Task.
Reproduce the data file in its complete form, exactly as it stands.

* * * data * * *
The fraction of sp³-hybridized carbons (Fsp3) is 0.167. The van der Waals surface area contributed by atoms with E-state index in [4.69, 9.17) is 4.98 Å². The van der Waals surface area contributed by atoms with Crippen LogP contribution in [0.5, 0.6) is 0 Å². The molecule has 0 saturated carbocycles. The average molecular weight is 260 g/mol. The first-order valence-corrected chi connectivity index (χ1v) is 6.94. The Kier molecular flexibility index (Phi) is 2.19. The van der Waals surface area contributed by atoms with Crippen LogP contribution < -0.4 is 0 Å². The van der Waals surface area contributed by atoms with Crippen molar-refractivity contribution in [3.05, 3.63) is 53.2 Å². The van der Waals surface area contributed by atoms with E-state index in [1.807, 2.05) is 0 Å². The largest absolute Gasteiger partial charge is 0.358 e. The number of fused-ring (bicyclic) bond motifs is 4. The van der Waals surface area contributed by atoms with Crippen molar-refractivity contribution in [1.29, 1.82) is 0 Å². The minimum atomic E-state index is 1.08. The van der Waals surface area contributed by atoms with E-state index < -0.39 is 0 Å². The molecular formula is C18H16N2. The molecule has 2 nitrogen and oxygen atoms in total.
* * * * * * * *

The fraction of sp³-hybridized carbons (Fsp3) is 0.167. The van der Waals surface area contributed by atoms with E-state index in [4.69, 9.17) is 4.98 Å². The van der Waals surface area contributed by atoms with Crippen LogP contribution in [0.5, 0.6) is 0 Å². The molecule has 0 saturated carbocycles. The average molecular weight is 260 g/mol. The first-order valence-corrected chi connectivity index (χ1v) is 6.94. The Kier molecular flexibility index (Phi) is 2.19. The van der Waals surface area contributed by atoms with Crippen LogP contribution < -0.4 is 0 Å². The van der Waals surface area contributed by atoms with Crippen molar-refractivity contribution in [3.05, 3.63) is 53.2 Å². The van der Waals surface area contributed by atoms with E-state index in [1.807, 2.05) is 0 Å². The largest absolute Gasteiger partial charge is 0.358 e. The number of fused-ring (bicyclic) bond motifs is 4. The van der Waals surface area contributed by atoms with Crippen molar-refractivity contribution in [1.29, 1.82) is 0 Å². The minimum atomic E-state index is 1.08. The van der Waals surface area contributed by atoms with E-state index < -0.39 is 0 Å². The molecular formula is C18H16N2. The molecule has 2 nitrogen and oxygen atoms in total.